MARTIN: Reverend - forgive me, Mrs. Williams, just for one second. Reverend, I wanted to ask you, though, an underlying foundation of the Civil Rights Movement has been that people on the outside have to keep the concerns of people of the outside, the left, out in front of the people in power. What's your job now?

Rev. JACKSON: Well, in some sense, to play the role of conscience, to play the role of supporter. Dr. King fervently supported Kennedy over Nixon. We still had to march for the public accommodations bill. He supported President Johnson over Goldwater. We still had to march for the right to vote. Now, when Mr. Barack Obama gets to Washington, there'll be competition for his attention. And so, the Civil Rights Movement must make its presence felt and the labor movement and the women's movement.

You know, how we were celebrating the day system early, yesterday, while we were in big excitement, the FCC passed a $30 billion merger while everybody was out of town. The Washington Post reports that the Bush forces are now into re-regulating in a different way, consumer - in the environmental protection laws will cost $100 million a year for some time to come. Banks are buying other banks, as opposed to investing in home - loss of homes.

So, we're really focused on President Barack Obama's first 100 days. President Bush's last 100 days, he's giving away the store. So, the civil rights struggle for fairness and inclusion and even playing field just continues.

MARTIN: Myrlie-Evers-Williams, what do you think? What's your job now?

Mrs. EVERS-WILLIAMS: Well, it is one of the same that it has always been. I've always been a positive thinker, and I have tried to rise above the anger that certainly has been a part of my life. And I hope that I will be able to work along with everyone else who believes that we are moving forward and be sure that we keep these issues before the public but embrace, if you will, the interaction between our younger people and my generation.

It is as though we need to continue to talk and to build on understanding the past and connecting it to the future. And I see a major role to be played there, not with anger, not with bitterness, but with determination to work together to move forward.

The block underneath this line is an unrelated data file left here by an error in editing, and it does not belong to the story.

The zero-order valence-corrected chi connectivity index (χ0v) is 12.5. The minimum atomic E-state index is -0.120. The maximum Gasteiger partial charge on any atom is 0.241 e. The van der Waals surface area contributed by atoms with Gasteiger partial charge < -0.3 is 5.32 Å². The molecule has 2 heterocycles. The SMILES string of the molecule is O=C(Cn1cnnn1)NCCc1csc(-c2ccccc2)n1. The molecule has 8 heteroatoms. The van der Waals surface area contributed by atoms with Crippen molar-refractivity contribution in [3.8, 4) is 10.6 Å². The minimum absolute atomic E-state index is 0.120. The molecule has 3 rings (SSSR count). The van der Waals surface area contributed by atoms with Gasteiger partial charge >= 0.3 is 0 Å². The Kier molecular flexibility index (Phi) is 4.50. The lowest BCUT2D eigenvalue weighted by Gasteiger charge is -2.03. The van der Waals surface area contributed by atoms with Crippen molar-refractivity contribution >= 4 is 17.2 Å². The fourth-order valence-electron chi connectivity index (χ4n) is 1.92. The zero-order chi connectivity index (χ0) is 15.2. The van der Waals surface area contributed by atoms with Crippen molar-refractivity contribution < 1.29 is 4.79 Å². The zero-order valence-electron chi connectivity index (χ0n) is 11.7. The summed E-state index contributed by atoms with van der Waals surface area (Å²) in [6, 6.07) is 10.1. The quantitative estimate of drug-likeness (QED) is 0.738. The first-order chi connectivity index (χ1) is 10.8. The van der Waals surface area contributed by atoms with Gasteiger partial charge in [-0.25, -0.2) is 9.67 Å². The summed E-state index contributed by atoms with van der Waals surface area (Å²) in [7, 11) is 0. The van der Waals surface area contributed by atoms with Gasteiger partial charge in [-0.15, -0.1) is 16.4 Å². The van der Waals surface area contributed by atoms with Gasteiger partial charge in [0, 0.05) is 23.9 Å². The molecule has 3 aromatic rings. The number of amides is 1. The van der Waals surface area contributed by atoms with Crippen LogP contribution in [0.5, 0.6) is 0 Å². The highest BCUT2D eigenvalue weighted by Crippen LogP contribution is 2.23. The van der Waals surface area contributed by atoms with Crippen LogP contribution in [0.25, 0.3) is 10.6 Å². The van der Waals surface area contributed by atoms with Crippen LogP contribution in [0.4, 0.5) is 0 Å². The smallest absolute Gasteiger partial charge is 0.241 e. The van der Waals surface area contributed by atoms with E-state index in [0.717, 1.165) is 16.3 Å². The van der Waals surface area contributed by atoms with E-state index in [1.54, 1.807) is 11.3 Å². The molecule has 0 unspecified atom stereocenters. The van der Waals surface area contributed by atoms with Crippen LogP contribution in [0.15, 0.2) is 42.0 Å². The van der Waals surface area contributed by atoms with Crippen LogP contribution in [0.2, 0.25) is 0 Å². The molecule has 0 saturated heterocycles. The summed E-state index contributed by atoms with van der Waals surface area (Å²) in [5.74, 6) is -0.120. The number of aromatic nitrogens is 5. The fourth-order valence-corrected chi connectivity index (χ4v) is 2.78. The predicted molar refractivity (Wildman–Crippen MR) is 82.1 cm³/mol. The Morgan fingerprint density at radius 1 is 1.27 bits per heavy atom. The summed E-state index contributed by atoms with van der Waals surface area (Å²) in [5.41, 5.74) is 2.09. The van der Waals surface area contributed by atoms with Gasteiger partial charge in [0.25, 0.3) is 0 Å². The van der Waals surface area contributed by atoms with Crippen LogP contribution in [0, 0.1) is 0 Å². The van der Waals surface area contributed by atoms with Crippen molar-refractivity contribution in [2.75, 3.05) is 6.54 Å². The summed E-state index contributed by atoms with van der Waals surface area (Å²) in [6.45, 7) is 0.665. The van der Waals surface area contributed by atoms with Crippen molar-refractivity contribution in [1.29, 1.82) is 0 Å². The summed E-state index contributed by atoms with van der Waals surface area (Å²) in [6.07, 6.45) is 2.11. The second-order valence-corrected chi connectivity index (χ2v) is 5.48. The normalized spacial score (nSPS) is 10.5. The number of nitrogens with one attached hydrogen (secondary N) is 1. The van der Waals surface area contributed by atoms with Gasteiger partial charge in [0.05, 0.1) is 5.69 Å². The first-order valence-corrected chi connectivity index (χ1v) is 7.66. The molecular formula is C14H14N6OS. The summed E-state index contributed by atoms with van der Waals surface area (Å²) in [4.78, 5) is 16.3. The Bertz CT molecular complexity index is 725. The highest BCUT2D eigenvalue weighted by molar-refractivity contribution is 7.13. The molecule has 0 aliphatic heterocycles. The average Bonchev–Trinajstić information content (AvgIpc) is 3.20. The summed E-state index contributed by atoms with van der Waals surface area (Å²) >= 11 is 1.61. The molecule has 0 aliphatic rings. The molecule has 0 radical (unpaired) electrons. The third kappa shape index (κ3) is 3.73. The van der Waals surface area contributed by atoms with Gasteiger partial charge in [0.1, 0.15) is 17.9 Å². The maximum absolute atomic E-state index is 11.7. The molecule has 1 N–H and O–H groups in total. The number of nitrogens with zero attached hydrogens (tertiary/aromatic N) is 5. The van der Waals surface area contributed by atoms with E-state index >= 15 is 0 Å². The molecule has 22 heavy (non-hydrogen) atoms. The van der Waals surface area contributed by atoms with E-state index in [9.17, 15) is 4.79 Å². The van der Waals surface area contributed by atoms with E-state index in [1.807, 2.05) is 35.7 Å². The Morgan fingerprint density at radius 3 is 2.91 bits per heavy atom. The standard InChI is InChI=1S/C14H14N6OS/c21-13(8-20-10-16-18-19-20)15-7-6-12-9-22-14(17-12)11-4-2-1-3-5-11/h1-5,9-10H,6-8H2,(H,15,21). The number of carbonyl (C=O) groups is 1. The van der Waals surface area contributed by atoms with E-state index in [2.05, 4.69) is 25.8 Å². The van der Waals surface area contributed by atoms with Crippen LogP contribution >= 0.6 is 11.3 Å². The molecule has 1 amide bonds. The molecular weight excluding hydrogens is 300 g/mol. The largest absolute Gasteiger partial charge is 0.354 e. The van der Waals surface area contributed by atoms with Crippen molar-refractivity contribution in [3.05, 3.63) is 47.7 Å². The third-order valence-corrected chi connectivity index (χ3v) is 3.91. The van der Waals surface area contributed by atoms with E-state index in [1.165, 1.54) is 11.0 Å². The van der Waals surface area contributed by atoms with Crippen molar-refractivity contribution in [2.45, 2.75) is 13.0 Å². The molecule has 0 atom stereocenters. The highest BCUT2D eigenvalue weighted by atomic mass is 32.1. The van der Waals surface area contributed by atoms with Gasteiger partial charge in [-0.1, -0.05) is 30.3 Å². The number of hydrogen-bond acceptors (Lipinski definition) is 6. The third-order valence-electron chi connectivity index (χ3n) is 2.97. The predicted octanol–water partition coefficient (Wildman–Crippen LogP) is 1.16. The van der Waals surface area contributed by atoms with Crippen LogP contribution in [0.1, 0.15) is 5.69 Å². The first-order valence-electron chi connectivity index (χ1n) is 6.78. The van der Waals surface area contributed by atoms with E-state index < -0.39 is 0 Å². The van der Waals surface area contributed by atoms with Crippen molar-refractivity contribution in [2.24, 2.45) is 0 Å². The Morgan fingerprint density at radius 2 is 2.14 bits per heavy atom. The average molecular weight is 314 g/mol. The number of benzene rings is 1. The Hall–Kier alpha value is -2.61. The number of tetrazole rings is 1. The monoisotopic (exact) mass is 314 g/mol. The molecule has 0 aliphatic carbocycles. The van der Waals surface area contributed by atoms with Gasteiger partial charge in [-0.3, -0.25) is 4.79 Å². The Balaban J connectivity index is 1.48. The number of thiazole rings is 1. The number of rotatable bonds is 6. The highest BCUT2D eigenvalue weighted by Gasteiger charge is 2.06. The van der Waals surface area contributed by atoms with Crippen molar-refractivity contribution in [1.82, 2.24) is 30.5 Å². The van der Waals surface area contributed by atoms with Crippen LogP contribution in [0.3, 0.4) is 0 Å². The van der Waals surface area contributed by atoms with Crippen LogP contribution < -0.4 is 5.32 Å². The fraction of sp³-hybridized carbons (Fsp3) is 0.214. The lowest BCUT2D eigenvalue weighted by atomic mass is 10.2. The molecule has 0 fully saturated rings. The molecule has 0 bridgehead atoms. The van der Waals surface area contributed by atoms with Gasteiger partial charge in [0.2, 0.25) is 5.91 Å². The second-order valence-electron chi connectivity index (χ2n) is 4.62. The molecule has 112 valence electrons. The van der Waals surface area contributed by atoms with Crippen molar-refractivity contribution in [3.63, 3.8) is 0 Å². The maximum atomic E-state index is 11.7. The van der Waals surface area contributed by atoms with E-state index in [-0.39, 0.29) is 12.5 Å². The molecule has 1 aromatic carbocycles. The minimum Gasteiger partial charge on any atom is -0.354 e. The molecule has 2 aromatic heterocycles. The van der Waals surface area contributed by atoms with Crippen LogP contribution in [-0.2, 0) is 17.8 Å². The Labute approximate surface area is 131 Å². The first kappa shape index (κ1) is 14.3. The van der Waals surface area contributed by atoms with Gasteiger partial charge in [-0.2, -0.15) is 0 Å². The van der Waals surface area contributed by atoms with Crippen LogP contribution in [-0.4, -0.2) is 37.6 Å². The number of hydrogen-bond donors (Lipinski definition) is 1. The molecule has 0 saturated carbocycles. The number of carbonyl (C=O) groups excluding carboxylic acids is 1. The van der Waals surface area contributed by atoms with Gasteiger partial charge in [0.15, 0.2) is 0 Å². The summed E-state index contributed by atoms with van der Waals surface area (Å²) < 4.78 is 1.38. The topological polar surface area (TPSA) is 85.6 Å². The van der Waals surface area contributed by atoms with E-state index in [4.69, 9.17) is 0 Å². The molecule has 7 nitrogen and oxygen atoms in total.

MARTIN: Reverend, there's been a lot of talk about the way in which this country would have had to have changed to allow this moment to occur, particularly the ways in which white voters - white citizens have had to change. What about African-Americans? Is there a way in which they have to change now?

Rev. JACKSON: Well, in some sense, continue to reach out. Two years ago, the Bears played the Indianapolis Colts in the Super Bowl game. I saw two white women going on Collins Avenue with their children and their husbands with Tony Doniger (ph) jerseys on their backs - a black coach from Indianapolis. Then I saw two blacks jogging on the street wearing Brian Urlacher jerseys - the white linebacker from Chicago. One hundred million people saw the game. There were people choosing uniform color, not skin color, and direction, not complexion.

So, even these athletic events that take place on Saturday and Sunday, even they are part of reducing fears and redefining what's important to us. So, I'm delighted that we're becoming more socially secure with each other.

Now, the challenge, of course, is the unfinished business of dealing with the issue of poverty, middle-class sinking and poverty, basic spending. In these deep, dark ghettos and barrios, plants are closing. Jobs are leaving. Drugs and guns are coming. Why can whites and blacks find such common ground in Ohio? I think because when the plants close, and the lights go out, we all look similar in the dark, and we search for light. Where we come from, Barack had and has that light.

MARTIN: And Myrlie Evers-Williams, what about you? Final thought from you. Is there anything about this that changes you, changes the way you think about this country? And is there any other way in which you think African-Americans might need to change?

Mrs. EVERS-WILLIAMS: Well, I think we will probably look at ourselves in a much, much more positive way. And there is something that I think we must realize, is that President-elect Obama is the president of all of Americans, and that we will not be receiving special treatment.

But certainly, certainly, we know that we must work together as a whole, and that is a major job. I saw that look of hope on the faces of the people gathered in Chicago last night, and I hope it transcends into the future. And it's still a major job to be done, and the president-elect is going to need the support of everyone to be able to accomplish the goals which I think most of us in this country want to achieve.

MARTIN: Myrlie Evers-Williams is the former chair of the board of the NAACP. She's also the widow of slain civil rights leader Medgar Evers. She joined us from California. The Reverend Jesse Jackson is the founder and president of the Rainbow/PUSH Coalition. He's a former candidate for the Democratic nomination for president himself. He joined us from member station WBEZ in Chicago. I thank you both so much for speaking with us.

Rev. JACKSON: Thank you.